Desperate to save Elsa, Tommy demands help from the priest. Reluctantly, the priest agrees to help Tommy, but only if Tommy will help blow up the apartment complex. They proceed to wire the complex with home-made explosives, but Tommy separates from the others, when he hears a baby crying. It turns out to be a trap, but the priest sacrifices himself to save Tommy and Danny. Before he dies, the priest reveals himself as the father of the original infected kids. Tommy and Danny make their way to the basement, where they find Elsa and many other children in cages. Danny, scared, reveals that he never had the power to protect anyone, but Tommy leads them to safety. They watch from afar as explosions go off, destroying the complex.



Writer/director Ciaran Foy based the film on his own experiences, including an attack by youths in hoodies, who threatened him with a dirty syringe. The youths did not steal anything from him, leaving him confused as to their motivation. Foy was left agoraphobic by the experience, using the film as a method of catharsis.[2]

Foy was influenced by Stanley Kubrick, David Cronenberg, Adrian Lyne, and Chris Cunningham.[2]

Production took five years to get off the ground.[1] Shooting took place in Glasgow, Scotland.[3]


Citadel received mixed reviews. Rotten Tomatoes gives the film a score of 55% based on 40 reviews, with an average rating of 5.7/10.[4] On Metacritic it has a 62/100, based on 13 reviews, indicating "generally favorable reviews".[5]

In a mixed review, Jeannette Catsoulis of The New York Times said the film "occasionally veers into ludicrousness" and has an "atavistic pulse".[3] In a negative review, John DeFore of The Hollywood Reporter cited the overtones of class warfare and poor timing, given the shooting of Trayvon Martin.[6]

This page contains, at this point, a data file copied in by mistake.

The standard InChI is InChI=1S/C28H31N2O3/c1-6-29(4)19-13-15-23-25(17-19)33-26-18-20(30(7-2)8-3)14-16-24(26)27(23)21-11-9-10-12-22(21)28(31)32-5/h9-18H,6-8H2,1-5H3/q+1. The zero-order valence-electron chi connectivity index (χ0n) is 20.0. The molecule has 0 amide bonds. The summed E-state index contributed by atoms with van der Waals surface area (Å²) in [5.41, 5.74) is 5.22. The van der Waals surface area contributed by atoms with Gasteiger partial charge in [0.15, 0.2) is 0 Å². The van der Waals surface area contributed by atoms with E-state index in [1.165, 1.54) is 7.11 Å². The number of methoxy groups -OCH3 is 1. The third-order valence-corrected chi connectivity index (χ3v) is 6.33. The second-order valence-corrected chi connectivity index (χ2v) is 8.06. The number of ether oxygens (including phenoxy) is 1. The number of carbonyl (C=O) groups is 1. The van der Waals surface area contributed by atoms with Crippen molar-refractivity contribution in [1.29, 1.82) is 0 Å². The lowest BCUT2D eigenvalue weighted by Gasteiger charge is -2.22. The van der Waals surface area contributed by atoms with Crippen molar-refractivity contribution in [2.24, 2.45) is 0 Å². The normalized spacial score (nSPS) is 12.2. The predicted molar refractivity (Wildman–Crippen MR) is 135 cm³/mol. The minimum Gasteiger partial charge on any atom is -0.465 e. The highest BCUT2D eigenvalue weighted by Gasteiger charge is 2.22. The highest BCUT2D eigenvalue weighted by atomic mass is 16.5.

In a more positive review, Roger Ebert rated the film 3 out of 4 stars, citing young people in hoodies as being inherently scary.[7] In another positive review, Noel Murray of The A.V. Club compared it to Roman Polanski's Repulsion, calling Citadel "a bare-bones man-against-his-worst-fears white knuckler, shot through deep, menacing shadows."[8]


  1. ^ a b c Turek, Ryan (8 November 2012). "Shock Interview: Citadel Director Ciaran Foy". Shock Till You Drop. Retrieved 31 May 2013.
  2. ^ a b Gardner, Dana (21 November 2012). "Interview: Talking 'Citadel' With Director Ciaran Foy". Latino Review. Retrieved 31 May 2013.
  3. ^ a b Catsoulis, Jeannette (8 November 2012). "'Citadel,' Directed by Ciaran Foy". The New York Times. Retrieved 31 May 2013.
  4. ^ "Citadel (2012)". Rotten Tomatoes. Retrieved 30 June 2018.
  5. ^ "Citadel". Metacritic. Retrieved 31 May 2013.
  6. ^ DeFore, John (11 October 2012). "Citadel: Film Review". The Hollywood Reporter. Retrieved 31 May 2013.
  7. ^ Ebert, Roger. "Citadel". Retrieved 31 May 2013.
  8. ^ Murray, Noel (15 November 2012). "Citadel". The A.V. Club. Retrieved 31 May 2013.